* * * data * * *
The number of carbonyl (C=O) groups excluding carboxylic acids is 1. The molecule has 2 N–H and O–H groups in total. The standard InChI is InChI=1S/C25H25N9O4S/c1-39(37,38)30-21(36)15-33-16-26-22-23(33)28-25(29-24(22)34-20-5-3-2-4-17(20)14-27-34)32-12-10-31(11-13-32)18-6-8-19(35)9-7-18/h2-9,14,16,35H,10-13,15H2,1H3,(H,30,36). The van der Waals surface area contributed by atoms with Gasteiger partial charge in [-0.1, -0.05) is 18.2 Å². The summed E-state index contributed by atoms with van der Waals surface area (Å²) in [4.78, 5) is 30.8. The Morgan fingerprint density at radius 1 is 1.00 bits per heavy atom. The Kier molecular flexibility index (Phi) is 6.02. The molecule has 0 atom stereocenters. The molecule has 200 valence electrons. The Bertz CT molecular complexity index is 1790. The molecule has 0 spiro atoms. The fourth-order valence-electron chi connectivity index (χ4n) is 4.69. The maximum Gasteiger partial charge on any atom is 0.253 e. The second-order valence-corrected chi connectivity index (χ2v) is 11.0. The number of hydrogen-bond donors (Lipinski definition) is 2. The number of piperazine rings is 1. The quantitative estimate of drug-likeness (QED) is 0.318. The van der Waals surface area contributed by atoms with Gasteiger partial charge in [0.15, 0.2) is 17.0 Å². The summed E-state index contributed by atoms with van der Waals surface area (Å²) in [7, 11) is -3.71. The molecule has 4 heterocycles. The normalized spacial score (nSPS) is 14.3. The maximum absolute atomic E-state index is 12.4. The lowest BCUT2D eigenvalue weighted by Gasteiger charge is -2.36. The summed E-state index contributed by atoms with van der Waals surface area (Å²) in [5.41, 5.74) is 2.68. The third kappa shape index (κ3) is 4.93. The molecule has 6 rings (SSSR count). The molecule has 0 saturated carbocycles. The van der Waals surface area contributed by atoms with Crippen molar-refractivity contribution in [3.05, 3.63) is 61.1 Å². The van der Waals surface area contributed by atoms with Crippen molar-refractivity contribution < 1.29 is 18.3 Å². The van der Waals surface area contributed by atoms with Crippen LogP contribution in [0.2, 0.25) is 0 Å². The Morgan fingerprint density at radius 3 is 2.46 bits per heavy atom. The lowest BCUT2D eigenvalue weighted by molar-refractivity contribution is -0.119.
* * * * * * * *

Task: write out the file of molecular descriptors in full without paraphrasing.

The number of carbonyl (C=O) groups excluding carboxylic acids is 1. The molecule has 2 N–H and O–H groups in total. The standard InChI is InChI=1S/C25H25N9O4S/c1-39(37,38)30-21(36)15-33-16-26-22-23(33)28-25(29-24(22)34-20-5-3-2-4-17(20)14-27-34)32-12-10-31(11-13-32)18-6-8-19(35)9-7-18/h2-9,14,16,35H,10-13,15H2,1H3,(H,30,36). The van der Waals surface area contributed by atoms with Gasteiger partial charge in [-0.1, -0.05) is 18.2 Å². The summed E-state index contributed by atoms with van der Waals surface area (Å²) in [4.78, 5) is 30.8. The Morgan fingerprint density at radius 1 is 1.00 bits per heavy atom. The Kier molecular flexibility index (Phi) is 6.02. The molecule has 0 atom stereocenters. The molecule has 200 valence electrons. The Bertz CT molecular complexity index is 1790. The molecule has 0 spiro atoms. The fourth-order valence-electron chi connectivity index (χ4n) is 4.69. The maximum Gasteiger partial charge on any atom is 0.253 e. The second-order valence-corrected chi connectivity index (χ2v) is 11.0. The number of hydrogen-bond donors (Lipinski definition) is 2. The number of piperazine rings is 1. The quantitative estimate of drug-likeness (QED) is 0.318. The van der Waals surface area contributed by atoms with Gasteiger partial charge in [0.15, 0.2) is 17.0 Å². The summed E-state index contributed by atoms with van der Waals surface area (Å²) in [7, 11) is -3.71. The molecule has 4 heterocycles. The normalized spacial score (nSPS) is 14.3. The maximum absolute atomic E-state index is 12.4. The lowest BCUT2D eigenvalue weighted by Gasteiger charge is -2.36. The summed E-state index contributed by atoms with van der Waals surface area (Å²) in [5.41, 5.74) is 2.68. The third kappa shape index (κ3) is 4.93. The molecule has 6 rings (SSSR count). The molecule has 0 saturated carbocycles. The van der Waals surface area contributed by atoms with Crippen molar-refractivity contribution in [3.05, 3.63) is 61.1 Å². The van der Waals surface area contributed by atoms with Crippen molar-refractivity contribution < 1.29 is 18.3 Å². The van der Waals surface area contributed by atoms with Crippen LogP contribution in [0.2, 0.25) is 0 Å². The Morgan fingerprint density at radius 3 is 2.46 bits per heavy atom. The lowest BCUT2D eigenvalue weighted by molar-refractivity contribution is -0.119.